From the 4800 congruent and incongruent trials from all of the participants, 506 trials with incorrect responses (10.54%) were excluded from the RT analysis. In addition, those RTs falling 2 SDs either above or below the mean of each set size condition’s RTs were excluded from the data analysis (3.98% of the remaining trials, leaving 4123 trials in the final analyses). The results revealed a significant main effect of set size, F(2,38) = 338.946, p < 0.001, ηp2 = 0.947, and congruence, F(1,19) = 37.073, p < 0.001, ηp2 = 0.661, and a significant two-way interaction between association strength and congruence, F(1,19) = 5.978, p = 0.024, ηp2 = 0.239. In addition, the results also revealed a marginally significant interaction between set size and congruence, F(2,38) = 3.195, p = 0.052, ηp2 = 0.144. No significant effects were found for association strength, the interaction between set size and association strength, or the interaction between set size, association strength, and congruence (see Figure 5 for a visualization of the results).

FIGURE 5
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FIGURE 5. Summary of the results of the visual search task in Experiment 2. (A) Mean RTs to target-present trials as a function of set size, association strength, and congruence, and (B) Mean RTs to target-absent trials, as a function of set size and association strength. The error bars represent the SE of the means.

Bonferroni-corrected pairwise comparisons revealed that the participants responded faster to the targets in the set size with three packages (M = 910 ms, SE = 21) than to those in the other two set sizes, and more rapidly to the targets in the set size with six packages (M = 1179 ms, SE = 30) than to those in the set size with nine packages (M = 1339 ms, SE = 30, p < 0.001, for all comparisons). Moreover, it was found that the participants responded more rapidly to the congruent (M = 1112 ms, SE = 24) than the incongruent trials (M = 1174 ms, SE = 28; p < 0.001). As for the interaction between association strength and congruence, the analyses revealed that, in the incongruent conditions, the participants responded more rapidly to the flavor labels with a weaker color association (M = 1149 ms, SE = 29) than to those with a stronger color association (M = 1191 ms, SE = 29; p = 0.028).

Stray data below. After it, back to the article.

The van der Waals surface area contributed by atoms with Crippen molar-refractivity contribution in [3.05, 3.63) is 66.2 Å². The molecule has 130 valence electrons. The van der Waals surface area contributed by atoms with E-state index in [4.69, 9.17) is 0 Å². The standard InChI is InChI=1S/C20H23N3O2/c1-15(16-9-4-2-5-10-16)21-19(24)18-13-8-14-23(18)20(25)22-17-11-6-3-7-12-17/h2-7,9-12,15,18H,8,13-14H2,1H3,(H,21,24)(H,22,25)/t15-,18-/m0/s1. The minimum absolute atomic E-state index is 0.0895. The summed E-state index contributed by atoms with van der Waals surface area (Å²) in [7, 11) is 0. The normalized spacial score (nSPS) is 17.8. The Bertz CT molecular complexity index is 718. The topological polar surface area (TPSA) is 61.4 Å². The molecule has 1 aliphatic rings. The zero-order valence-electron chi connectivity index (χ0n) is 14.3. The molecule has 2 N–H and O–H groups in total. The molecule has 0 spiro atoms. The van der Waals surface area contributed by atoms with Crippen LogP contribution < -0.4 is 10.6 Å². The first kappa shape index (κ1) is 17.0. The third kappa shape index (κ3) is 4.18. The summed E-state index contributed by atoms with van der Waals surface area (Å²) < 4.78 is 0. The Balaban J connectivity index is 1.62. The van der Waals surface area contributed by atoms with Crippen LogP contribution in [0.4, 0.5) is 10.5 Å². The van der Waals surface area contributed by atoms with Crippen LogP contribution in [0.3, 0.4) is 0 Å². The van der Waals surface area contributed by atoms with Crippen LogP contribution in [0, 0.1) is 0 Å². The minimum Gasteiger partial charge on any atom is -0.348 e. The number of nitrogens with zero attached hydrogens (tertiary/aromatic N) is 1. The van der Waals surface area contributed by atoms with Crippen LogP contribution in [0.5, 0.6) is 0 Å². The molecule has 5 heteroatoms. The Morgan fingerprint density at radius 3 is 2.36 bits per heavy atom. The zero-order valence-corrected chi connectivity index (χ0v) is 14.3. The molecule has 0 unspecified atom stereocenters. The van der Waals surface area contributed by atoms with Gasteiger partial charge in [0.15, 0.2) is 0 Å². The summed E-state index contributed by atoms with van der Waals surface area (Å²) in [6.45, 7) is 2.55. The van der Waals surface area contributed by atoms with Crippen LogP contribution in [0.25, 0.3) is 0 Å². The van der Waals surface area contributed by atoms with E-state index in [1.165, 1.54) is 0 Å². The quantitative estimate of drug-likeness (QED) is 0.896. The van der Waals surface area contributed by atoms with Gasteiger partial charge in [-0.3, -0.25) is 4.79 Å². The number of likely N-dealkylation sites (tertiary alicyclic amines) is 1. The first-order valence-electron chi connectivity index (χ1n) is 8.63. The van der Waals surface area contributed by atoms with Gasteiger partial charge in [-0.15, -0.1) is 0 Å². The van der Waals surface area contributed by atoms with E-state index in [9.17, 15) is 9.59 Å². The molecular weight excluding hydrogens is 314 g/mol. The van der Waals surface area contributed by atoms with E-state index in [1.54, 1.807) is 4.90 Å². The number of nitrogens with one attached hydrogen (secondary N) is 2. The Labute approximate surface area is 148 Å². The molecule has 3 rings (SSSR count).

The analysis of the RT data of the target-absent trials (see Figure 5B) only revealed a significant effect of set size (note that the Greenhouse–Geisser correction is used), F(1.226, 23.301) = 725.604, p < 0.001, ηp2 = 0.974. The participants identified that a target was absent faster in the 3-packaging set size, followed by the 6-, and 9-packaging set sizes (p < 0.001, for all comparisons).

Details of the mean RTs, slopes, and intercepts for each condition are shown in Table 3 (see also Figure 5). A two (association strength: weaker and stronger) × 2 (congruence: congruent and incongruent) ANOVA was performed on the slope values. The analysis revealed significant main effects of association strength, F(1,19) = 5.925, p = 0.025, ηp2 = 0.238, and congruence, F(1,19) = 5.052, p = 0.037, ηp2 = 0.210. The interaction was not significant. The slopes were steeper when the participants responded to the flavor words with a stronger (M = 76, SE = 3) than a weaker (M = 67, SE = 4) association strength (p = 0.025). Likewise, the slopes were steeper in the incongruent (M = 77, SE = 4) than the congruent (M = 66, SE = 3) combination (p = 0.037).

TABLE 3
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TABLE 3. Mean reaction times (RTs; in ms) as a function of set size, association strength, and congruence in Experiment 2.

Discussion